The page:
MJ: Lots of the stories in this anthology come from a place of frustration, is this a societal frustration? Has the position of the Father in society changed?

TL: The position of the father is, and has always been, one of frustration. I think there is a big change in that fathers are expected no longer to express that frustration entirely through disciplining and punishing. (Mum as good cop, Dad as bad – coming out from behind the newspaper to bring down the law.) They also have to find ways to acknowledge their lack of control, without petrifying their children. That isn’t at all easy. I think that means there is lots of scope for new fiction about fatherhood.

Toby Litt grew up in Ampthill, Bedfordshire. He is the author of four collections of stories, eight novels and, most recently, a book of selected literary essays, Mutants. His latest book of stories,Life-Like, published by Seagull Press, was shortlisted for the Edge Hill Prize. Life Like contains more stories about Paddy and Agatha., who first appeared in Ghost Story. Toby teaches creative writing at Birkbeck, University of London. His website is at www.tobylitt.comToby Litt’s Mutants: Selected Essays is out now from Seagull Books. Photo: Katie Cooke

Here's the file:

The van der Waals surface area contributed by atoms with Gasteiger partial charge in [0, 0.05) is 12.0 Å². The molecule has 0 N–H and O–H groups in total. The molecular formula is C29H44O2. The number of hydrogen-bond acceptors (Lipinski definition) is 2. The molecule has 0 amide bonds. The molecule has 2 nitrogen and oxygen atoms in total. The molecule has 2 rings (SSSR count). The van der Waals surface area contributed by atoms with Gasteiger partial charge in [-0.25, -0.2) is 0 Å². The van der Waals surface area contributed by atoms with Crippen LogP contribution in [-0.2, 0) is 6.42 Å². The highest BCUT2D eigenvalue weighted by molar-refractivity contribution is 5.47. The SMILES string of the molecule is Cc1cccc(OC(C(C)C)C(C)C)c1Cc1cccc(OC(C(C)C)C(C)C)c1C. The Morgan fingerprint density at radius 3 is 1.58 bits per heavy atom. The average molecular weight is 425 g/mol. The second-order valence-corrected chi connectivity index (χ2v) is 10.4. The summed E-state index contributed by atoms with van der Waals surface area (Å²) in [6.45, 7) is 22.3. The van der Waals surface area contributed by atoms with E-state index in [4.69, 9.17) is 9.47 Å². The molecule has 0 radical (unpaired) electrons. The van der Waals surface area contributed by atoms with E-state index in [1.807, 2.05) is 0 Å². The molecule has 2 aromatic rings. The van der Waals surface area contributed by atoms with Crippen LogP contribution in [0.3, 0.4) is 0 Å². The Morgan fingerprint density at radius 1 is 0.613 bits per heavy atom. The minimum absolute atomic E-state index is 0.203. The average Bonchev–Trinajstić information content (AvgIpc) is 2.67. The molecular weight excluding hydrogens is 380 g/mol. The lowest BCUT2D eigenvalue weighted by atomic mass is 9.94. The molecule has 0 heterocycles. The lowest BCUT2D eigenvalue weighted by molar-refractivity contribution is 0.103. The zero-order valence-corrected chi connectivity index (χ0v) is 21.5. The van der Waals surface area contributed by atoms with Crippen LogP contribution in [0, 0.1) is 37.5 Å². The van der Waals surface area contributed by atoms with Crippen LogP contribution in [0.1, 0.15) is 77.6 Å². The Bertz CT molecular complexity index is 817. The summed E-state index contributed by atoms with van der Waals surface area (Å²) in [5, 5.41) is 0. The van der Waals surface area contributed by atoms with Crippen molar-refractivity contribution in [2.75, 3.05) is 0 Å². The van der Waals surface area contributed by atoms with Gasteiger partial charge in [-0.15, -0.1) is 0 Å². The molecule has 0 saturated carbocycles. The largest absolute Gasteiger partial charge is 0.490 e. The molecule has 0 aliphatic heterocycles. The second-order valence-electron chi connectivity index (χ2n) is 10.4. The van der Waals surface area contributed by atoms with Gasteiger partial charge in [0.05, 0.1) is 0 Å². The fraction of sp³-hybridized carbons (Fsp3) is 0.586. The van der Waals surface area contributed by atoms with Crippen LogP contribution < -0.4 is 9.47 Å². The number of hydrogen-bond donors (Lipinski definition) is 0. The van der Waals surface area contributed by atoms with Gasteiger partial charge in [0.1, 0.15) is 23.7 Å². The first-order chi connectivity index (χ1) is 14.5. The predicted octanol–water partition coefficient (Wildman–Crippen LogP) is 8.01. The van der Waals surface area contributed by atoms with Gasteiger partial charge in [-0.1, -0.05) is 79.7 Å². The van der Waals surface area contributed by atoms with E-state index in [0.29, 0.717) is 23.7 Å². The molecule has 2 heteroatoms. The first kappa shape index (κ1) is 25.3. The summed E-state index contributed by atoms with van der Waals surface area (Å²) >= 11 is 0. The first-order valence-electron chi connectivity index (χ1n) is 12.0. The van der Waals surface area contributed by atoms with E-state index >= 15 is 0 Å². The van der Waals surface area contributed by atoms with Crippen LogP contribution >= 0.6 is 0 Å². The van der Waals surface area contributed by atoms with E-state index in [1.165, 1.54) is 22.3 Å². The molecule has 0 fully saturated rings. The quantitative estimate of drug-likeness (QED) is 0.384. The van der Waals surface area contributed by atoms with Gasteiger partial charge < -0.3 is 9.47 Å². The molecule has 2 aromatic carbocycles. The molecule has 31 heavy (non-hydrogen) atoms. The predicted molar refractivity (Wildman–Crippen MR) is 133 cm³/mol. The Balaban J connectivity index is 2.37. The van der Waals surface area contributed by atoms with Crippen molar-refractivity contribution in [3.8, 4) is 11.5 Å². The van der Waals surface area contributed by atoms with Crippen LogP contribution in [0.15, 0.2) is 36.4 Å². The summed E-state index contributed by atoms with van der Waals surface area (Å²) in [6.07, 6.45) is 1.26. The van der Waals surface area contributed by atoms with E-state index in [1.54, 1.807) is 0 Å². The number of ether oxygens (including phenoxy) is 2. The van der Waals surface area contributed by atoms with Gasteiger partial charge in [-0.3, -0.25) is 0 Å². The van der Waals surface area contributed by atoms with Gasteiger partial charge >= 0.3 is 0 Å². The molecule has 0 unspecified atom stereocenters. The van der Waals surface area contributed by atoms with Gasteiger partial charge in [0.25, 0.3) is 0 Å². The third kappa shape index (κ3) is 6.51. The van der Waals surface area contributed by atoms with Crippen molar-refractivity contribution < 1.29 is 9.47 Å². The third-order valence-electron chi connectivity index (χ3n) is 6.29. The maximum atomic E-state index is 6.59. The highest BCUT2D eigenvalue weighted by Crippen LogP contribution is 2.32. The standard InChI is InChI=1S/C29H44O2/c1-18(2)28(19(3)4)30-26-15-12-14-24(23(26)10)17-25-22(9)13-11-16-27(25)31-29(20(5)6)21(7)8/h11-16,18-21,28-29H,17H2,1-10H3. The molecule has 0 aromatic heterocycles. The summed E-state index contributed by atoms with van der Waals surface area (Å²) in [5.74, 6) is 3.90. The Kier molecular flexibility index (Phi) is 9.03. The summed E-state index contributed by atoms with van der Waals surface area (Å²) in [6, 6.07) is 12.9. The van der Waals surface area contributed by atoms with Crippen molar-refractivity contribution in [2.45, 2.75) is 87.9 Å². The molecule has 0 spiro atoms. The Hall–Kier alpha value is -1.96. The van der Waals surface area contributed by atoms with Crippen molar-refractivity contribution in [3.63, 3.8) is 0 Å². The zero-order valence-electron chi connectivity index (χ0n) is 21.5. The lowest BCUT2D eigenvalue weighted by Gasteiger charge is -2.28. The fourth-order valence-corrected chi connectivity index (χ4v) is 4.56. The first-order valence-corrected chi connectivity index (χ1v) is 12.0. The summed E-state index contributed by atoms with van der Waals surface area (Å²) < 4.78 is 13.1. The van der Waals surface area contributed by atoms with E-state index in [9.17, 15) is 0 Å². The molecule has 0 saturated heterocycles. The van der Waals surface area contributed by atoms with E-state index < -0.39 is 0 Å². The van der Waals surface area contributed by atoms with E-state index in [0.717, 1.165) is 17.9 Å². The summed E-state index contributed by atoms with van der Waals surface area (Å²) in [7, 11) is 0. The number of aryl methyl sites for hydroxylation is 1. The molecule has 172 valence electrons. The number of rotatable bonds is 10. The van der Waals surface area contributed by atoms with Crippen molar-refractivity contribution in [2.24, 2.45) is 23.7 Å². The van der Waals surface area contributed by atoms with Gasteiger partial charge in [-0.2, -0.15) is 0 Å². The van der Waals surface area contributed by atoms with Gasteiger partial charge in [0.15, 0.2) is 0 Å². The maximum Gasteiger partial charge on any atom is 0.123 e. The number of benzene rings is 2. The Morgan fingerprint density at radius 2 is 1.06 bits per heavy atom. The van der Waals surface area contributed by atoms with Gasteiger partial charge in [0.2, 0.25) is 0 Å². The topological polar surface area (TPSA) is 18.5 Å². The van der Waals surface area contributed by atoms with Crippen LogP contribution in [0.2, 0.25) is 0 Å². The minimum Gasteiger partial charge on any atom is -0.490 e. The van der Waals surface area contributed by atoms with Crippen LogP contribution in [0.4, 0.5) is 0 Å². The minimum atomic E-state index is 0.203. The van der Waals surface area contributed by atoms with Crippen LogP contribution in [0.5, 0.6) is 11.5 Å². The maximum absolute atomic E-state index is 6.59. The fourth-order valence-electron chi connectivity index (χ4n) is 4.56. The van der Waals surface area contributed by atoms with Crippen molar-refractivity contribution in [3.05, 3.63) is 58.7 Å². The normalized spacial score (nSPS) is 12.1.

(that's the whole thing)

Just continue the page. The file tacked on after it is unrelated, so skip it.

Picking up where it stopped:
Nikesh Shukla

Nikesh ShuklaMJ: Can you tell us a little about your story and how the inspiration for it came about?

NS: I think raising a mixed race child is a complex thing and one that challenges me every single day. Because any impetus about one half of my daughter’s culture has to be my responsibility. So I spend a lot of time trying to work out how to ensure that part of her stays intact. Plus my work does explore family and the low bar for men, which having just become a dad I think about a lot. We’re just a terrible gender. We’ve messed up historically so much, that just turning up earns us points. Which is depressing.